Meet the Mayor
August 6, 2014
I just returned thoroughly impressed from a tour of operations in the Little Prairie Community Forest (LPCF). It is not often that an ordinary citizen gets to see forestry operations first hand. Every day we see logs rolling by on the trucks; we see logs being off loaded in the mill yards; we even see logs entering the mill. But to see trees being turned into logs – that doesn’t happen often for many of us.
Because the District of Chetwynd is a partner with West Moberly First Nations and Saulteau First Nations in the LPCF, I with CAO Doug Fleming joined a tour of the work sites with West Fraser foresters in charge of operations in the LPCF. You might wonder why I returned feeling so confident that things are being done right.
It’s not like I am going blindly into the forest. I’ve worked as a logger; I’ve set chokers, felled trees, skidded logs – all of it a half century ago. But I know enough to recognize professionalism when I see it. And I saw the action and product of professional logging in the LPCF.
Let me take you on a word tour of my visual experience.
Before a machine ever rumbles onto the logging site the area has been thoroughly assessed by professional foresters, archaeologists, and other technicians. Cut blocks are ribboned out, and maps prepared to guide the future work of foresters and loggers.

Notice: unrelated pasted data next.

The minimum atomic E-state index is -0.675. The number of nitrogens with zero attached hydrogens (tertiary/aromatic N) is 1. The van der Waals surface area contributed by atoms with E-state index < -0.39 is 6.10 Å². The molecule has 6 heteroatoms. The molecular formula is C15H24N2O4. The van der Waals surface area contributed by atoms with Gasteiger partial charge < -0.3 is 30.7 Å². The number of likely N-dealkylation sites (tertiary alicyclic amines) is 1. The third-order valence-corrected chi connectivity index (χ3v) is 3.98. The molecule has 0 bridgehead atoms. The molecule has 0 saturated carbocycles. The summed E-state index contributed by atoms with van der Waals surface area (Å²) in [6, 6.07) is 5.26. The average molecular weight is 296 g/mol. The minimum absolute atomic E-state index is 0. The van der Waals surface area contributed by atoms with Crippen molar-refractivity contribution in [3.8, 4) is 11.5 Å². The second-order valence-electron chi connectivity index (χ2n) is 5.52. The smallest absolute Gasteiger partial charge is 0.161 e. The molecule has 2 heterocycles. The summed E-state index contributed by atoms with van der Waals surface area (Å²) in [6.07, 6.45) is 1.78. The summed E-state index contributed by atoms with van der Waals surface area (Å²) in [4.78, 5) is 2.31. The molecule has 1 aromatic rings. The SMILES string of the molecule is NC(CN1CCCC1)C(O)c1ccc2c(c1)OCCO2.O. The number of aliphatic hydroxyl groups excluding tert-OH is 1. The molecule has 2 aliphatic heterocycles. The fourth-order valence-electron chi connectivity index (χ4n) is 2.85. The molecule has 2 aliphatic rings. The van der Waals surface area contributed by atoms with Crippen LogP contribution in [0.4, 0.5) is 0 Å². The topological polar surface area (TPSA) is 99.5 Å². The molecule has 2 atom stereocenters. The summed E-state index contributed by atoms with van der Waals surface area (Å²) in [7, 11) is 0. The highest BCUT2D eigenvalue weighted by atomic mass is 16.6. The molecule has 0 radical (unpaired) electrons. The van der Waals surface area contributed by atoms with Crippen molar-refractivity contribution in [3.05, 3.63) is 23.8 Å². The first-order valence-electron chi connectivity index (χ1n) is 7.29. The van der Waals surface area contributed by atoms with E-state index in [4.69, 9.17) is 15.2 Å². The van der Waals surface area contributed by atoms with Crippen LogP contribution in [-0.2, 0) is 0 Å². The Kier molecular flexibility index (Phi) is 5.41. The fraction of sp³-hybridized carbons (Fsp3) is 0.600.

Every logging site needs access – a road or a system of roads. LPCF roads were laid out and built in a manner that will get the job done but not overdone. By this I mean that roads intended for short-term winter use will barely disturb the soil and will be hard to find in a few years. Roads intended for use over several years in all seasons are graded, ditched, and, where necessary, gravelled. Stream crossings are constructed such that siltation is minimized and the stream beds are protected from machine damage – that is, no machine is permitted within the restricted area.
Observing the bunchers, stroker, and dangle processors in operation gave me a sense of assurance that the operators were highly competent. Even the way the trees were bunched for the grapple skidders spoke of organization and careful management.
But it’s not a country garden up there. Once the merchantable timber has been removed the sites do not resemble your back yard (I hope). But there is a future. Clear cuts, and this is a clear cut operation by necessity, will regenerate and a generation down the road we confidently can expect that our descendants will see thriving stands of new forest waving in the mountain breezes.
The next stage in managing the forest has already begun. Some cut blocks harvested during the past winter have already been planted and the remainder is scheduled for planting in August.
I am confident that forestry, still the mainstay of our local economy, is in good hands in Chetwynd.
Merlin Nichols, Mayor